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Seattle, your comment about axes staying in the axe yard brought back a memory, and a chuckle:


Summer camp, late '70s...our troop is on the verge of folding because of a big fallout with the adult leadership. So we fold into the sister troop nearby to go to camp. Big mistake!


Their SM is a tyrant, through and through. Drives everyone nuts.


Mid way thru the week, I'm leaning on the axe yard fence, watching a buddy chop wood and shooting the breeze when he rests.


Then I see my PL, face red as a beet, walking at a high rate of speed, comes into the axe yard uninvited...he had just left a meeting with the SM, which had not gone well.....


Without saying a word, he tears his PL patch off his sleeve, throws the patch on the ground. Then grabs the axe out of my buddy's hand, and with incredible accuracy, starts chopping at the PL patch on the ground, accompanied by some words that aren't found in the scout handbook.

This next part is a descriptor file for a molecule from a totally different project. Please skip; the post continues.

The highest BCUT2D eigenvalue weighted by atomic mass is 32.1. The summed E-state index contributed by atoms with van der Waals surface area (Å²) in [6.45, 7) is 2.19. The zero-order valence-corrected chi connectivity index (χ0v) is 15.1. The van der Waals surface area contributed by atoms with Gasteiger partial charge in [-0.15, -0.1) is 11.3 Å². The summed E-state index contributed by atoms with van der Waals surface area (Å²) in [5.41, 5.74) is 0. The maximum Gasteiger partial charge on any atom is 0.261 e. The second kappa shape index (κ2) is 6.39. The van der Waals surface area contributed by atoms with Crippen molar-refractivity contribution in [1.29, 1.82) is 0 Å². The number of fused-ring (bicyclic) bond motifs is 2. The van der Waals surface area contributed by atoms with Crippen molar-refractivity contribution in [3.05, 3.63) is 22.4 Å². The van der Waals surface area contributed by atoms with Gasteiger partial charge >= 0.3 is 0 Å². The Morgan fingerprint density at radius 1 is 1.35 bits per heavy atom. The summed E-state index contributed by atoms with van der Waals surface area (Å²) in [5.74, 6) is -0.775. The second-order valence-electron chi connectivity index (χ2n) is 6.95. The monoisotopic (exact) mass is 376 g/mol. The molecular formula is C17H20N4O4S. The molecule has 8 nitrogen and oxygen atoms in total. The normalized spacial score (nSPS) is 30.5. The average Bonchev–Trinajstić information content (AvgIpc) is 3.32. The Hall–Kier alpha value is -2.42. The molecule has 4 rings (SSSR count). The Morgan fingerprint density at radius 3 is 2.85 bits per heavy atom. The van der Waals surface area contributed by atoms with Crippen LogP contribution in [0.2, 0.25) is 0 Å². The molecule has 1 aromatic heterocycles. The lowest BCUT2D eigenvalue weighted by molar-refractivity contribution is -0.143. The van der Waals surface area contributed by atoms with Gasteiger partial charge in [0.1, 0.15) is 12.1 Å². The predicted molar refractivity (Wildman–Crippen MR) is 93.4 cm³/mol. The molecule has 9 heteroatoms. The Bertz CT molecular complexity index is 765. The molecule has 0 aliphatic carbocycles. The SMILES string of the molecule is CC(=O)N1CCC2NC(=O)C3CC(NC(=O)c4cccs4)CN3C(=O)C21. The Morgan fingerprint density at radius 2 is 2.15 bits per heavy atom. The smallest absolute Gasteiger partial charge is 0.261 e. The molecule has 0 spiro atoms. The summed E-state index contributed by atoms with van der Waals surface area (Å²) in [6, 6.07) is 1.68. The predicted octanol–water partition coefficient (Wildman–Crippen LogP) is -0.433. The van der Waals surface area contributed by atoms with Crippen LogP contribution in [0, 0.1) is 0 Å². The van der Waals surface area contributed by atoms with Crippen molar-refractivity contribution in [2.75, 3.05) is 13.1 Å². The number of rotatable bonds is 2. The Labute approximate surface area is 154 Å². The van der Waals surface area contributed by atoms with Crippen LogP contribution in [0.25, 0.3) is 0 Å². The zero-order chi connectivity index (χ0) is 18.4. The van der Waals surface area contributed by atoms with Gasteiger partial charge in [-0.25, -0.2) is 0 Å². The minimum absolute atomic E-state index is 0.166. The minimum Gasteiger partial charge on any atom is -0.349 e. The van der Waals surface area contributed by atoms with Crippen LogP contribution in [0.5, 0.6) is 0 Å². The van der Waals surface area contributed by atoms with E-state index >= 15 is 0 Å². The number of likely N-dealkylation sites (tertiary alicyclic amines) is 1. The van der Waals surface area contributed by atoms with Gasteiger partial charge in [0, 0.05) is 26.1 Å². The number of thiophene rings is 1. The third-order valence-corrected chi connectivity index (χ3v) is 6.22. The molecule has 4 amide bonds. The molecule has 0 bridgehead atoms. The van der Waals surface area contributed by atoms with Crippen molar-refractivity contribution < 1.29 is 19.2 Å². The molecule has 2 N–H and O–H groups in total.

Eventually he runs out of steam, and the PL patch is no where to be found. He hads the axe back and walks away.


Even then, we scouts didn't view this as a totenchip problem.....


Anyhoo back to the topic.


People who have unnatural fears will make rules that don't make sense. Snakes, sheath knives, fireworks, patrols camping without adult leadership, you name it, they will err on the side of caution (to placate their fears). Thus the slow erosion of scoutcraft.


Joe Bob, I earned the Paul Bunyan back in the old days too. And I agree, that double bitted axe and giant saw have a place in scouting!


While we don't use them every day, it's the adventure of using them, a tie to our American heritage....same reason why scouts love black powder rifles and hammering a horseshoe on an anvil...scouts love that stuff!(This message has been edited by desertrat77)

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I don't know if it was used the past two years, but my scout camp does have the crosscut saws and I used one at an Ordeal 2 years ago. Had't used one in about 21 years and it was a pain to get started. But once we got our grove, it was a piece of cake cutting the rail road ties.



We also had that as an event at camporee last year. The OA chapter wanted that as an event and got it. Everyone loved it, except the OA since they couldn't play. Sometimes being the judge is not fun ;)